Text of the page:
Full-time social worker Bonnie Gaynor offers job readiness and life-skills training to older youth, as well as one-on-one assistance to help students transition from high school to the workforce or higher education. Gaynor, who is an artist herself, can often be found in the art room or woodworking shop. "Its a great way of connecting with the kids," Gaynor says. "It allows me to gain their respect, observe changes in behavior or personality, and helps kids open up to me."

KMI also imparts a doing-for-others mentality in its programming. Participants are involved in several community projects such as building flowerboxes and raised gardening beds for public-housing neighborhoods, raised planter boxes with bench seating for downtown Wilmington, and bench seating for New Hanover County Juvenile Day Treatment Center, among others.

Paying It Forward

The organization has five full-time staff members, a couple of part-timers and half a dozen volunteers. "Everyone on staff teaches in addition to their primary job," stresses Jeff Citrin, associate director. Jeffrey N. Davies, a retired engineer and accomplished woodturner, instructs four days a week. "Its great to come to work and do what you enjoy doing most," Davies says.

Students who have gone through the program also return to volunteer or mentor whenever possible. Joseph Seltzer, who was in the program for five years and is now studying accounting at Cape Fear Community College, says he comes back as often as he can. "Woodworking is fun and therapeutic," Seltzer adds. "I have Aspergers Syndrome and it calms my mind especially woodturning."

Tyrell "Pop" Brockington, 24, started in the program when he was 14. After graduating from Hoggard High School, he began working full time as KMIs custom work supervisor, which allowed him to move out of public housing and rent his own apartment. Today "Pop" is a role model to younger kids in the program. "KMI changed the direction of my life and gave me the opportunity to be somewhere I never thought Id be," Brockington says.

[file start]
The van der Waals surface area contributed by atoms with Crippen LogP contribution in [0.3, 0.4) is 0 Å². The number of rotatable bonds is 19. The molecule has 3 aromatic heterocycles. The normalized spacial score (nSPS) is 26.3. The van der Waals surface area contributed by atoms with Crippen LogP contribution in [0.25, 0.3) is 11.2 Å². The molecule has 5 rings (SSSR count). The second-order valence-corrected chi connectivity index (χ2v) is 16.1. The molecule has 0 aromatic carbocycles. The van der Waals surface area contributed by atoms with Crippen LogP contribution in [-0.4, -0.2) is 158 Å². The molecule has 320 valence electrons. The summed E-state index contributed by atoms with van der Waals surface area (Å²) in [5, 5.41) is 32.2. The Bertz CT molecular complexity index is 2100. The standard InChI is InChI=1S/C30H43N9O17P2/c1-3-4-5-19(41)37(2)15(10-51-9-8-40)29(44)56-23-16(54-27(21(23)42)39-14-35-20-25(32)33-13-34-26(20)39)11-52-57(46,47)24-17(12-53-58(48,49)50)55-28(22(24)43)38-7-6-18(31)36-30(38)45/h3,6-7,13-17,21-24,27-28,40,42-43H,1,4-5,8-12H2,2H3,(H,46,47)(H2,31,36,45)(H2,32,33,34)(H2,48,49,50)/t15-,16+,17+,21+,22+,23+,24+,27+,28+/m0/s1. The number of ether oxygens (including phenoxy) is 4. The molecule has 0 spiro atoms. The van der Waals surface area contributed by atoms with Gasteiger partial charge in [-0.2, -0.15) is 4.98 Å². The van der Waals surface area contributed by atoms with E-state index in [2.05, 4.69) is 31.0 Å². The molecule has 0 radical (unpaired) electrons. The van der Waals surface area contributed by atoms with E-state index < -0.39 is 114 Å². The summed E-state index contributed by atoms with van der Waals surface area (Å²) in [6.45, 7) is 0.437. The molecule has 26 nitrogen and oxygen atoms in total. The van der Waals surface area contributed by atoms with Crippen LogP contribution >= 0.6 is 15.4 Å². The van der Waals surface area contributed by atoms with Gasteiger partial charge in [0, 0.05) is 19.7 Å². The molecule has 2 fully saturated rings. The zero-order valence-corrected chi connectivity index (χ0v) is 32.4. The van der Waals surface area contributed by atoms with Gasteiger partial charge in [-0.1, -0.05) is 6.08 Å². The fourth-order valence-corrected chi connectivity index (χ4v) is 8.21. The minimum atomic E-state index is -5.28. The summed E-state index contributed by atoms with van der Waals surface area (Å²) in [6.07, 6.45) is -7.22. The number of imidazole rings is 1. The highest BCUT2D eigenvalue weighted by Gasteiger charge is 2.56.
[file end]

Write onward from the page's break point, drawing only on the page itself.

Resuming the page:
Many students in the KMI program have successfully transitioned to college or the workforce. Two high school graduates from the program are currently involved in an apprenticeship with IKA-Works, Inc. in Wilmington, working 40 hours a week and continuing their education at Cape Fear Community College. Another high school senior was mentored by a local architect who helped him complete his senior project and prepare a portfolio for his college application. Today that student is attending college on a scholarship. Another KMI student is being mentored by a retired cabinet maker.

What the Future Holds

Renting downtown has its advantages, but KMI needs a larger facility if it is to continue to grow and provide resources for more youth. Pierce says the ABC TV series "Extreme Makeover" has been in contact with KMI to possibly help, but before that can move forward, KMI must find property on which to build.

KMI has also had many requests for help in replicating the program in other communities and cities. "My dream is to not have to worry about money," Pierce says. "Id love to be on the road for a few days every month helping other communities set up a program if we didnt have to spend so much time writing grants and fundraising just to keep our doors open."

Pierce and KMI have received several awards including the Governors Crime Commission Award of Excellence; the University of North Carolina Wilmington Watson School of Education Razor Walker Award; the UNCW Cameron School of Business and Wilmington Business Journal Coastal Entrepreneur Award, the UNCW Albert Schweitzer Award, and WECT/Reeds Jewelers Cape Fear Heroes Award; and has been recommended as a National Model Program by the federal Office of Juvenile Justice and Delinquency Prevention.

But its not the awards that keep Pierce and his staff coming back day after day. "Its seeing these kids build self-esteem, mature and become responsible adults and respected citizens," Pierce insists. "Thats what KMI is all aboutgiving kids the opportunity to create something worthwhile, not only in the woodworking shop, but in their lives."


Individuals and businesses that want to help KMI have several giving options. KMI accepts legacy gifts, securities, cash and credit card gifts, and donations of equipment and professional expertise. They are also a United Way partner, thus allowing workers to earmark KMI through workplace giving. For more information about giving or volunteering, contact info@kidsmakingit.org or call 910.763.6001.